Medical Imaging plays a prominent role in contemporary medical research and practice. At the same time imaging in its broadest sense, including illustration, diagramming, model-making, photography and other forms of image rendering, has a long tradition in medicine. Imaging has served different purposes ranging from depicting to backing concepts or creating convincing evidence. Thus, imaging the human body has different aspects not only related to techniques or current interpretations of visual representations through medical imaging technologies. The way the human body was and is displayed in medicine also reflects a range of cultural, historical, artistic and scientific concerns.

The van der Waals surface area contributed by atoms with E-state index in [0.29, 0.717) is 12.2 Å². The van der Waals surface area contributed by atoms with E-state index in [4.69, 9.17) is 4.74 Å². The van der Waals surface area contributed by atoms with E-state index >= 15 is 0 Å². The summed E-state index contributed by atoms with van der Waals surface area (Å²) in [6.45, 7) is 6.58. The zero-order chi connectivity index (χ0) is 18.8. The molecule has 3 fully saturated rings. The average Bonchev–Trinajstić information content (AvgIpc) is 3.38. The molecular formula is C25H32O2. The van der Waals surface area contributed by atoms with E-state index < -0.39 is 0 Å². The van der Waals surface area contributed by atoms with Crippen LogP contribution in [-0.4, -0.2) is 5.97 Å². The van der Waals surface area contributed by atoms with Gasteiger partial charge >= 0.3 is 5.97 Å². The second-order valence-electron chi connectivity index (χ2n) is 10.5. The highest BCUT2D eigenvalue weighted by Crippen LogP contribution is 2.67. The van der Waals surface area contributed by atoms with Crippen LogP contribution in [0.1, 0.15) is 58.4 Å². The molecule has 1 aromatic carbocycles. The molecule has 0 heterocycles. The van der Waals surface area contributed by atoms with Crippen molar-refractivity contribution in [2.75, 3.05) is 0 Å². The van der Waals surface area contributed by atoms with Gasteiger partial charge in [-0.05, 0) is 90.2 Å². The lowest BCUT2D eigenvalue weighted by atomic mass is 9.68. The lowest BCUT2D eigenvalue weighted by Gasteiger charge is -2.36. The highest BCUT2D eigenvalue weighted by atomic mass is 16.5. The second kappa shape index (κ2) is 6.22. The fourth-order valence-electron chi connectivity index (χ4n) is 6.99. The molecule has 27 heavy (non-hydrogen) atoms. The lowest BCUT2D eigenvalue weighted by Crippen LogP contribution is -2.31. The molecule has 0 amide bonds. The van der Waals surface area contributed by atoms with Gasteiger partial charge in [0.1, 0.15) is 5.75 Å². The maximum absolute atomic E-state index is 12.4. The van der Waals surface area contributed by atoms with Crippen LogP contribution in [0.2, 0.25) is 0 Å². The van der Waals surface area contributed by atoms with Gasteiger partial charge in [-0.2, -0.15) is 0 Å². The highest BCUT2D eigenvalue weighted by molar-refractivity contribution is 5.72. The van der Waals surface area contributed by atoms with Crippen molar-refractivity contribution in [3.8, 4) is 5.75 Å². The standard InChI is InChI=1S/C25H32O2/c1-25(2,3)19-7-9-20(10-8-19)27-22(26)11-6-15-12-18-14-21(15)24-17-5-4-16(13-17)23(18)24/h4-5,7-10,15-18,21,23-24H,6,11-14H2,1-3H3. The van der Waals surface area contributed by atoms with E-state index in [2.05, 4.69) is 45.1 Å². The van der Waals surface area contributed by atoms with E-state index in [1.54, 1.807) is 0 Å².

Therefore, the editors of this book organized an international interdisciplinary conference in 2010 to bring together perspectives on Medical Imaging from medicine, philosophy, history and arts. This book summarizes the results of this interdisciplinary conference including representative examples of what was presented and discussed. It offers stimulating papers addressing readers interested in the status of medical images and their interpretation by different disciplines.